Monday, 16 November 2009

Sunday 15th November


What a way to spend a Sunday. :-)

Sunday, 15 November 2009

Saturday 14th November

There was quite a considerable amount of rain last night - it's fairly obvious why they need three-foot deep storm drains at either side of the road! After our morning swim we set about breakfast and decided that we would go and see a few of the local sights.

We drove up to the North of the Island, only about 30 miles but averaging 10 mph. Road winds up and down the steep volcanic hills. Moving North the candy-coloured villas and hotels give way to one room wooden shacks roofed in rusting corrugated iron. Chickens and occassionally a goat scratch in the dirt. Each village has its store/rum shop where the local unemployed hang out, foot tappin' samba blaring. Chromed minibuses zip around; each with a slogan plastered across the back windscreen: "Girlz and Bling", "Only God Delivers", "Life, Love & Rum". Not sure whether this represents the driver's philosophy or is more of a statement of intent?!

On the way north we managed to find a wildlife park, based at a very pretty white sand beach. It's always nice when yours are the only footprints!

We stopped off at Hellvellyn House, old (relatively speaking for an island with frequent hurricanes) plantation family dwelling, and were shown round the garden by the owner. Amazing view both out to sea to the Grenadines and back to the rain forest which covers the centre of the island, still wreathed in cloud even at noon.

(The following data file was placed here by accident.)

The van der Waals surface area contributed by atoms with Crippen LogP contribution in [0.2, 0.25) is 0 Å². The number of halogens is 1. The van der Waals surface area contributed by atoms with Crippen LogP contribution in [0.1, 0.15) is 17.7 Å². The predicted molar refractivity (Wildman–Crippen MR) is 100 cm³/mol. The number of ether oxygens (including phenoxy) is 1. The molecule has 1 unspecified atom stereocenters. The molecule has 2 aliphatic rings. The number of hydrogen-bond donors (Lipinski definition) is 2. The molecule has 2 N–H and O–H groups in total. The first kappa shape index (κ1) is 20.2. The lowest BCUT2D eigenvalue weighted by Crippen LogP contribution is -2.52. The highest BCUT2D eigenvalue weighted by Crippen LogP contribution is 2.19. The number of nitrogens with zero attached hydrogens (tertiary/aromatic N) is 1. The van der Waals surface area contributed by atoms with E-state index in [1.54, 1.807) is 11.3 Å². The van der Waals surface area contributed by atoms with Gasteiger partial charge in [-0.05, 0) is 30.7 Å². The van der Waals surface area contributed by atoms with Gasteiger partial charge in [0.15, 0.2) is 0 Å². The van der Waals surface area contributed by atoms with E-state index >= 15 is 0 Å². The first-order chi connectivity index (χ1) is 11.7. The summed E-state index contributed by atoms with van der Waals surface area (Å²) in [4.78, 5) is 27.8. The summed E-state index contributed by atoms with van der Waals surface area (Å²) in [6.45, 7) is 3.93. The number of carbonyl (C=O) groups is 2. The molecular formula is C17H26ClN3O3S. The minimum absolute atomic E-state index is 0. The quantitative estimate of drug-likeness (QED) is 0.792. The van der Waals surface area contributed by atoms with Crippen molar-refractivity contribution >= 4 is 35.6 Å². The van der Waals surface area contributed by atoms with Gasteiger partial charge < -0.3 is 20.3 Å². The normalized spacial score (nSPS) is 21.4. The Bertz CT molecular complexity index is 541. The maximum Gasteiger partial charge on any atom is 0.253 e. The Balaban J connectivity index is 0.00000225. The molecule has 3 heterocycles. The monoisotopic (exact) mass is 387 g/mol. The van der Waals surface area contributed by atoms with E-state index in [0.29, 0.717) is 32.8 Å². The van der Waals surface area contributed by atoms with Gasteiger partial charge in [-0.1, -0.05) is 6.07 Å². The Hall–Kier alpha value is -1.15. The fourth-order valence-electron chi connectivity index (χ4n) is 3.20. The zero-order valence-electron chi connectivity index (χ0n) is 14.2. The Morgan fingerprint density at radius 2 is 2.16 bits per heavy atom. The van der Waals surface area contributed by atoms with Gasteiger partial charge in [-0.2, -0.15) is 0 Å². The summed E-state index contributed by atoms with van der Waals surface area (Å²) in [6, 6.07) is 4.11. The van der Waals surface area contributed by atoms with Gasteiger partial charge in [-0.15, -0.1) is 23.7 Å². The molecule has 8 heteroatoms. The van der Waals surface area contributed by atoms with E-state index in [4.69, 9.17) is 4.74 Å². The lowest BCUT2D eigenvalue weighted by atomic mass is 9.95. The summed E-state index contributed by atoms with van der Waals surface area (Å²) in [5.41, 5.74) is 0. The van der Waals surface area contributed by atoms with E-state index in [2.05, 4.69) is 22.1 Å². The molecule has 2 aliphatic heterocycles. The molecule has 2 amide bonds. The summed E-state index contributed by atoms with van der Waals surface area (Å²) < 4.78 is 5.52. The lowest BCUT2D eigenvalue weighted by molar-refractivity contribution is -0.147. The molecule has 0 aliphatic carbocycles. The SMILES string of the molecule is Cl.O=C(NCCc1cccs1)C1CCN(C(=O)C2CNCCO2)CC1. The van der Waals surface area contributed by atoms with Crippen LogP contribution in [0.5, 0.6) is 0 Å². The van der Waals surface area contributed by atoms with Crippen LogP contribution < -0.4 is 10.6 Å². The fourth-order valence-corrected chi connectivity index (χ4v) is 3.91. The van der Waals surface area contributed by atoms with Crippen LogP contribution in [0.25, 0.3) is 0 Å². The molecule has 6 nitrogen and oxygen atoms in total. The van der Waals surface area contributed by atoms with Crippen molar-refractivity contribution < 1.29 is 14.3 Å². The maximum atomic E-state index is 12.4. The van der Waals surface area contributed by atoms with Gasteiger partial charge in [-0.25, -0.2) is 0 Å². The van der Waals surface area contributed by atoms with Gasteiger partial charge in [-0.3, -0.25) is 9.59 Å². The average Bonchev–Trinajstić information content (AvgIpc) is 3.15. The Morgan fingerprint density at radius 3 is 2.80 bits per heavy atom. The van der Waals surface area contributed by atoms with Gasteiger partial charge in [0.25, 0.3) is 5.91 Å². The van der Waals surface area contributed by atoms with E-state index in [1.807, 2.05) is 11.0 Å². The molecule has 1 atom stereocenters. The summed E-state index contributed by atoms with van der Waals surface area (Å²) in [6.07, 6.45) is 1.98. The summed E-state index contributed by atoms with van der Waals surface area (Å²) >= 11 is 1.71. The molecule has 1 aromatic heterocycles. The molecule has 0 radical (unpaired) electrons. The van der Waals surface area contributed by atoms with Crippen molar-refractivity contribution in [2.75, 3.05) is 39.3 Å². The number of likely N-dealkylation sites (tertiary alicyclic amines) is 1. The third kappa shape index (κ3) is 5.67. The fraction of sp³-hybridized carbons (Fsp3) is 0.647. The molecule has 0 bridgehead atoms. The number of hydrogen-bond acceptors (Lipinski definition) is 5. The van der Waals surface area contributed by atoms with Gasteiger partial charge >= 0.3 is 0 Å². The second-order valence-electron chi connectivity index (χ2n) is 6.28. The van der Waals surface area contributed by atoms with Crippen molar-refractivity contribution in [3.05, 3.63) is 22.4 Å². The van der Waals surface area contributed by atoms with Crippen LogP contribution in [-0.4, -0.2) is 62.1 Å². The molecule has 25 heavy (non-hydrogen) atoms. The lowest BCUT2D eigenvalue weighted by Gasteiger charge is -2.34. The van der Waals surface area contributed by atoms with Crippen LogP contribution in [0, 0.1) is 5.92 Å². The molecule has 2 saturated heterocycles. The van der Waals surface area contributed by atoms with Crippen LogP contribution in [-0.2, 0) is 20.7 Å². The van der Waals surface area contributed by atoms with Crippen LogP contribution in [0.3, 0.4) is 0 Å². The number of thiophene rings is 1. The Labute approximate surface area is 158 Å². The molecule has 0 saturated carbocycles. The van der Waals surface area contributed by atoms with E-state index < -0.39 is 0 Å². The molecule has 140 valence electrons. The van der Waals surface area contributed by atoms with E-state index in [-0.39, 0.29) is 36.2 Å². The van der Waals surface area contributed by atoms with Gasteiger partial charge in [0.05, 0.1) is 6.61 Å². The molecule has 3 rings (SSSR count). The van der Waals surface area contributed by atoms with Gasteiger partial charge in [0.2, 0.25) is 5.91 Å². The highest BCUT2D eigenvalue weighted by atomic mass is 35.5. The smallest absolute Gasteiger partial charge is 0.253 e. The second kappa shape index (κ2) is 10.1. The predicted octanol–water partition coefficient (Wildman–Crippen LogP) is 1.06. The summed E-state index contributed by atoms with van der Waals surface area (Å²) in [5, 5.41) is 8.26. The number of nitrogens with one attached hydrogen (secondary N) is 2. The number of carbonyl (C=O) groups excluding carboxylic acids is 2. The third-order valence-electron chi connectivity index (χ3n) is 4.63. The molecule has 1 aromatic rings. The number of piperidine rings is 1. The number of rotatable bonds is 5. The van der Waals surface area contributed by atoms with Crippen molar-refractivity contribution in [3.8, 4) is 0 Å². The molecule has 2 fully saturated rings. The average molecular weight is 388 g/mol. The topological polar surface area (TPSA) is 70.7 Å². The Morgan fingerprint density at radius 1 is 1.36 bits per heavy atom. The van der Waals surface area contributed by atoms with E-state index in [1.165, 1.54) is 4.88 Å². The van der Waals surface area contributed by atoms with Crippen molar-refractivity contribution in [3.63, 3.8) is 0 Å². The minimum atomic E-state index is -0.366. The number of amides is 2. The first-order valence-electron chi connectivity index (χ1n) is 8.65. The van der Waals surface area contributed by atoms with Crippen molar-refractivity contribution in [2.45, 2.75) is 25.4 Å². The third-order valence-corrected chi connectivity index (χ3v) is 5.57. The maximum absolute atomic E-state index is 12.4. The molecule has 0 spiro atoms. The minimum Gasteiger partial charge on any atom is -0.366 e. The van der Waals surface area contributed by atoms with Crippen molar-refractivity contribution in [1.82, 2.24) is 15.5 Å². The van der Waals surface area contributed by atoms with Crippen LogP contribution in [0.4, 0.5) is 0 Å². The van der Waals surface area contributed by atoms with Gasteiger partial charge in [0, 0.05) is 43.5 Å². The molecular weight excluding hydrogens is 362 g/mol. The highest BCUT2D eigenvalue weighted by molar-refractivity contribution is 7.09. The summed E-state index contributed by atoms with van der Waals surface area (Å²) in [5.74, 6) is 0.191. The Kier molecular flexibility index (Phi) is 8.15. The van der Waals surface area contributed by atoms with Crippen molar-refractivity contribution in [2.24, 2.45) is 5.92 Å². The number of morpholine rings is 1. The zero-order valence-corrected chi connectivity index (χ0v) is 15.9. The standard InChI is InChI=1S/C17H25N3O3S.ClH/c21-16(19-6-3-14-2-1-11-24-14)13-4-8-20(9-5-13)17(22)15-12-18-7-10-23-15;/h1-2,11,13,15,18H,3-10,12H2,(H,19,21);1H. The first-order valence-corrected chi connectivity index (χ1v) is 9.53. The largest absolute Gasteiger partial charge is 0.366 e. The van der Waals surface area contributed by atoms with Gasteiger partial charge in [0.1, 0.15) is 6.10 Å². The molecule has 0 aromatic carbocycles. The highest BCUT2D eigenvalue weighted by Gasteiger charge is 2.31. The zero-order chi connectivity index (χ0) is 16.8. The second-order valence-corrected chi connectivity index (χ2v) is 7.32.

Next stop the old Antoine River Rum distillery, which still produces rum using an old waterwheel to crush the sugar-cane and copper stills heated by wood burning furnaces. The place is pretty decrepit, like most non-hotel complex buildings in Grenada. The muddy coloured sap is heated in vats and then fermented for 2 weeks before being heated to drive off the alcohol which is boiled & condensed. The end result at 70+% proof (and I can testify to this) nearly blows your head off....refined it is not! Strictly for local consumption I am guessing. On the return jouney now that we know what to look for we spot 3 more ruined rum distilleries, distinctive large open windowed fermentation sheds and furnace foundations.